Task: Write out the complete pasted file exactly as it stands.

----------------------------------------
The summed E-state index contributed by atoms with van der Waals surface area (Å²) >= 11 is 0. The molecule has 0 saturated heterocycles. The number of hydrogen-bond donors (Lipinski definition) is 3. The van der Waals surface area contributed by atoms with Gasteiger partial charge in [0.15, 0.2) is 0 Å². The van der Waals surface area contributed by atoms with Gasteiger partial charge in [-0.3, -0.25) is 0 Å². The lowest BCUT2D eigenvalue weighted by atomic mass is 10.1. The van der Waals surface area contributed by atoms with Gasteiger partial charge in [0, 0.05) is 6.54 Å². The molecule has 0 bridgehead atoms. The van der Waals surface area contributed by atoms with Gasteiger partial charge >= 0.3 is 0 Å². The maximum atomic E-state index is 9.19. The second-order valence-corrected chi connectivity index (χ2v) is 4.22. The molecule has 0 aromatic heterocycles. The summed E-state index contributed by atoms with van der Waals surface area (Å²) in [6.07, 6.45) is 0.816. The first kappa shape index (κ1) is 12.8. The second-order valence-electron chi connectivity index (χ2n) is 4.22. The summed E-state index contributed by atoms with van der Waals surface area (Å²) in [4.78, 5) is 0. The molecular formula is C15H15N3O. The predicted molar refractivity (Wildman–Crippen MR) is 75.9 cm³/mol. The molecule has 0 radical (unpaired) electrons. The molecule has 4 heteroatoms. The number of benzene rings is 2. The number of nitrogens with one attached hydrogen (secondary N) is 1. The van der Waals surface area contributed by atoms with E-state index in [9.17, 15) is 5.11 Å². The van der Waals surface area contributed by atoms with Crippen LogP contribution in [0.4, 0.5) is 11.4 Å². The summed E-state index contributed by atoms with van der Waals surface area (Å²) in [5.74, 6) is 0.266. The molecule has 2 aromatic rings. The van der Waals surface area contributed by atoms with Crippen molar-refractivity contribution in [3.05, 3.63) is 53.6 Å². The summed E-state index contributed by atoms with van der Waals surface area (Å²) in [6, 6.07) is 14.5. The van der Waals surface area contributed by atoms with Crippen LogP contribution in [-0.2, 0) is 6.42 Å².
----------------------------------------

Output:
The summed E-state index contributed by atoms with van der Waals surface area (Å²) >= 11 is 0. The molecule has 0 saturated heterocycles. The number of hydrogen-bond donors (Lipinski definition) is 3. The van der Waals surface area contributed by atoms with Gasteiger partial charge in [0.15, 0.2) is 0 Å². The van der Waals surface area contributed by atoms with Gasteiger partial charge in [-0.3, -0.25) is 0 Å². The lowest BCUT2D eigenvalue weighted by atomic mass is 10.1. The van der Waals surface area contributed by atoms with Gasteiger partial charge in [0, 0.05) is 6.54 Å². The molecule has 0 bridgehead atoms. The van der Waals surface area contributed by atoms with Gasteiger partial charge >= 0.3 is 0 Å². The maximum atomic E-state index is 9.19. The second-order valence-corrected chi connectivity index (χ2v) is 4.22. The molecule has 0 aromatic heterocycles. The summed E-state index contributed by atoms with van der Waals surface area (Å²) in [6.07, 6.45) is 0.816. The first kappa shape index (κ1) is 12.8. The second-order valence-electron chi connectivity index (χ2n) is 4.22. The summed E-state index contributed by atoms with van der Waals surface area (Å²) in [4.78, 5) is 0. The molecular formula is C15H15N3O. The predicted molar refractivity (Wildman–Crippen MR) is 75.9 cm³/mol. The molecule has 0 radical (unpaired) electrons. The molecule has 4 heteroatoms. The number of benzene rings is 2. The number of nitrogens with one attached hydrogen (secondary N) is 1. The van der Waals surface area contributed by atoms with E-state index in [9.17, 15) is 5.11 Å². The van der Waals surface area contributed by atoms with Crippen LogP contribution in [0.4, 0.5) is 11.4 Å². The summed E-state index contributed by atoms with van der Waals surface area (Å²) in [5.74, 6) is 0.266. The molecule has 2 aromatic rings. The van der Waals surface area contributed by atoms with Crippen molar-refractivity contribution in [3.05, 3.63) is 53.6 Å². The summed E-state index contributed by atoms with van der Waals surface area (Å²) in [6, 6.07) is 14.5. The van der Waals surface area contributed by atoms with Crippen LogP contribution in [-0.2, 0) is 6.42 Å².